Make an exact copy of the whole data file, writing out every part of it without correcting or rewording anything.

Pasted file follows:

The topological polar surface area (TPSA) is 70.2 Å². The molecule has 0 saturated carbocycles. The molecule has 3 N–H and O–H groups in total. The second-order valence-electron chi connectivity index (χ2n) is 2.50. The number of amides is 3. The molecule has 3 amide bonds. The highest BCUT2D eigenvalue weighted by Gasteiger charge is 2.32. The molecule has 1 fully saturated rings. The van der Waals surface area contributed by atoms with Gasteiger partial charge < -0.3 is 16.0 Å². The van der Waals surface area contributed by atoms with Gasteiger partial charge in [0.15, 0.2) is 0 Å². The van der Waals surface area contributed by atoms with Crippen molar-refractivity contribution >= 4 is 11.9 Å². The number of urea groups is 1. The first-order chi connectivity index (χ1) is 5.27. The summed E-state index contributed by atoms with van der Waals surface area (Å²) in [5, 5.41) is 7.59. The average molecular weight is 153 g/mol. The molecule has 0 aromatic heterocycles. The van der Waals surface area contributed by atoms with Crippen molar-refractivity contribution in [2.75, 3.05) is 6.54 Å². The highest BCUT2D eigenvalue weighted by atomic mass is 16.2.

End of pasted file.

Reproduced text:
The topological polar surface area (TPSA) is 70.2 Å². The molecule has 0 saturated carbocycles. The molecule has 3 N–H and O–H groups in total. The second-order valence-electron chi connectivity index (χ2n) is 2.50. The number of amides is 3. The molecule has 3 amide bonds. The highest BCUT2D eigenvalue weighted by Gasteiger charge is 2.32. The molecule has 1 fully saturated rings. The van der Waals surface area contributed by atoms with Gasteiger partial charge < -0.3 is 16.0 Å². The van der Waals surface area contributed by atoms with Gasteiger partial charge in [0.15, 0.2) is 0 Å². The van der Waals surface area contributed by atoms with Crippen molar-refractivity contribution >= 4 is 11.9 Å². The number of urea groups is 1. The first-order chi connectivity index (χ1) is 5.27. The summed E-state index contributed by atoms with van der Waals surface area (Å²) in [5, 5.41) is 7.59. The average molecular weight is 153 g/mol. The molecule has 0 aromatic heterocycles. The van der Waals surface area contributed by atoms with Crippen molar-refractivity contribution in [2.75, 3.05) is 6.54 Å². The highest BCUT2D eigenvalue weighted by atomic mass is 16.2.